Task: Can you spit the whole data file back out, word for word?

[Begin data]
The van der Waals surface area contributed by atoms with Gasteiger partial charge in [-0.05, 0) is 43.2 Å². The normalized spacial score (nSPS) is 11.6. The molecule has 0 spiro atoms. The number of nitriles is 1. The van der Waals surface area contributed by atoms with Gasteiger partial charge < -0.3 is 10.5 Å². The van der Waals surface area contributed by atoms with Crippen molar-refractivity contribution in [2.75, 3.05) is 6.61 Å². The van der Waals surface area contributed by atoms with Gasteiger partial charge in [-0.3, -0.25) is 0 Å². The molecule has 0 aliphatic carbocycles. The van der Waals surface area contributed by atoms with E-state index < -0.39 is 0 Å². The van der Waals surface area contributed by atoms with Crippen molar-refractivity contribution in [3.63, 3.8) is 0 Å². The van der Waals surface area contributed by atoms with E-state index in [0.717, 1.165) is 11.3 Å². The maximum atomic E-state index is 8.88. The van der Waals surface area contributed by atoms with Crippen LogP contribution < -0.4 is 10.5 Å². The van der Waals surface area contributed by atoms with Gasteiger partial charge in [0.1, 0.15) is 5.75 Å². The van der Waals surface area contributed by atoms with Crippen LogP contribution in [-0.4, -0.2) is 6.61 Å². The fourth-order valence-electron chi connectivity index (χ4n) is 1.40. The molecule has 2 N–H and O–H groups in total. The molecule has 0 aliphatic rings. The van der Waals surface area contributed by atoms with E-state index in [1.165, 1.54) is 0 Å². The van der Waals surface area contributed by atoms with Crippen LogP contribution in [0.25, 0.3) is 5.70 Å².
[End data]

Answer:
The van der Waals surface area contributed by atoms with Gasteiger partial charge in [-0.05, 0) is 43.2 Å². The normalized spacial score (nSPS) is 11.6. The molecule has 0 spiro atoms. The number of nitriles is 1. The van der Waals surface area contributed by atoms with Gasteiger partial charge < -0.3 is 10.5 Å². The van der Waals surface area contributed by atoms with Crippen molar-refractivity contribution in [2.75, 3.05) is 6.61 Å². The van der Waals surface area contributed by atoms with Gasteiger partial charge in [-0.3, -0.25) is 0 Å². The molecule has 0 aliphatic carbocycles. The van der Waals surface area contributed by atoms with E-state index < -0.39 is 0 Å². The van der Waals surface area contributed by atoms with Crippen molar-refractivity contribution in [3.63, 3.8) is 0 Å². The van der Waals surface area contributed by atoms with E-state index in [0.717, 1.165) is 11.3 Å². The maximum atomic E-state index is 8.88. The van der Waals surface area contributed by atoms with Crippen LogP contribution < -0.4 is 10.5 Å². The van der Waals surface area contributed by atoms with Gasteiger partial charge in [0.1, 0.15) is 5.75 Å². The van der Waals surface area contributed by atoms with Crippen LogP contribution in [-0.4, -0.2) is 6.61 Å². The fourth-order valence-electron chi connectivity index (χ4n) is 1.40. The molecule has 2 N–H and O–H groups in total. The molecule has 0 aliphatic rings. The van der Waals surface area contributed by atoms with E-state index in [1.165, 1.54) is 0 Å². The van der Waals surface area contributed by atoms with Crippen LogP contribution in [0.25, 0.3) is 5.70 Å².